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    Quote Originally Posted by ems View Post
    I have measured the force between a charged sphere and an earthed plate, and changed the separation.
    The graph of force vs. separation I have obtained has a steeper gradient than it should (haven't been able to attach image of the graph). Can anyone think of any reasons why this might happen?
    Any help would be greatly appreciated
    What was the (your) expected relationship? Were you looking for an inverse square relationship?
    Charges are going to move on the sphere too so the attraction could rise greater than expected as the charges will not be covering the sphere evenly.
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    ems
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    Quote Originally Posted by Robittybob1 View Post
    What was the (your) expected relationship? Were you looking for an inverse square relationship?
    Charges are going to move on the sphere too so the attraction could rise greater than expected as the charges will not be covering the sphere evenly.
    Yes, an inverse square relationship was expected. Please could you explain to me in a little more detail why the charges would move on the sphere, and how this would cause the attraction to rise greater than expected? Thank you!
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    Quote Originally Posted by ems View Post
    Quote Originally Posted by Robittybob1 View Post
    What was the (your) expected relationship? Were you looking for an inverse square relationship?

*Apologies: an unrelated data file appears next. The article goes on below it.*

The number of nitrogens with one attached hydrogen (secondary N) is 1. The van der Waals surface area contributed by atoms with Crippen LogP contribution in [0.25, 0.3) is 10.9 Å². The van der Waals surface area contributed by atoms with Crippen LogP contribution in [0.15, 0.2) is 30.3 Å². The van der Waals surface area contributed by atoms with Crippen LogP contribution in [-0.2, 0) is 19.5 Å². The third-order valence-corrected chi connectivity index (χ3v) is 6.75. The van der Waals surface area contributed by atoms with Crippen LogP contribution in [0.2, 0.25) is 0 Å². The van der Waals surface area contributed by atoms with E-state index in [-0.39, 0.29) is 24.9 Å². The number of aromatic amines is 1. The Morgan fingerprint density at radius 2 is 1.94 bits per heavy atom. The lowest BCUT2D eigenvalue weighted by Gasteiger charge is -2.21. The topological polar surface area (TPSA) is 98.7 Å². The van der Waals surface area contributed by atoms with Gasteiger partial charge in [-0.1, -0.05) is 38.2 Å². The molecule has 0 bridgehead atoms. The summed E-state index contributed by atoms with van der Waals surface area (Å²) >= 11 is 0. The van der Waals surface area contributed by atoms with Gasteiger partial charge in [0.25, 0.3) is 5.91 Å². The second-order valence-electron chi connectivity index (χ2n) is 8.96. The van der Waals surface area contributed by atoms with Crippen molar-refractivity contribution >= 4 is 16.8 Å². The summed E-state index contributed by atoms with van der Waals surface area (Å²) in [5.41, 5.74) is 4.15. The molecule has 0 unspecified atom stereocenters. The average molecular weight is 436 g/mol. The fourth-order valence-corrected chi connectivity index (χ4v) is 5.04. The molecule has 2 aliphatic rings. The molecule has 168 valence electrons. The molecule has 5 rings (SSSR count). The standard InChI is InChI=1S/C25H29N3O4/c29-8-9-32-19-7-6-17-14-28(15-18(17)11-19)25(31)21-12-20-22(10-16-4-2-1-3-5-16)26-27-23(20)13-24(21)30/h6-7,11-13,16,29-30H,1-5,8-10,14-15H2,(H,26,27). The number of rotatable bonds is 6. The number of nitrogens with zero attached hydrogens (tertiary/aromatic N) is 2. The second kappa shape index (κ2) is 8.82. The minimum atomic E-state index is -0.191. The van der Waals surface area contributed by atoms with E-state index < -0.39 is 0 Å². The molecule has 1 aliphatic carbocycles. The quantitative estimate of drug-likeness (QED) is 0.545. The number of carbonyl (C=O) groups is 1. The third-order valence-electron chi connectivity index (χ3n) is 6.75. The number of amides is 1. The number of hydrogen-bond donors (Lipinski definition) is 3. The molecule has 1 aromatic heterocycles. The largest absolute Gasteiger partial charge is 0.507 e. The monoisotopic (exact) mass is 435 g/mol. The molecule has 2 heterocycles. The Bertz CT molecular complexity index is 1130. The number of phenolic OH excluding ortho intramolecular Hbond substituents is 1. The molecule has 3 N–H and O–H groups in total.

Charges are going to move on the sphere too so the attraction could rise greater than expected as the charges will not be covering the sphere evenly.
    Yes, an inverse square relationship was expected. Please could you explain to me in a little more detail why the charges would move on the sphere, and how this would cause the attraction to rise greater than expected? Thank you!
    Was that what you were getting?
    They move to where they have the greatest attraction so the net attraction is greater than if they hadn't moved.
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    Quote Originally Posted by ems View Post
    Quote Originally Posted by KJW View Post
    If the sphere and plate are conductive, then redistribution of charge over the surfaces can lead to a modified force law in comparison to that of a charge distribution within non-conductive materials.
    Yes, I didn't mention this in my first post, but I did use a modified force law in my calculations I think the difference in my results may be either to do with the conditions of the environment or the apparatus used, but I'm not entirely sure
    Your response doesn't appear to pay enough attention to what KJW has said (he's right, as always). Charges are mobile and, in equilibrium, will be in whatever configuration minimizes total energy.

    The dimensions of the plate, relative to the spacing between plate and sphere, will also make a difference. Since you have given us no details at all, it's hard to say whether insufficient plate size is also contributing to the discrepancy between expectation and observation.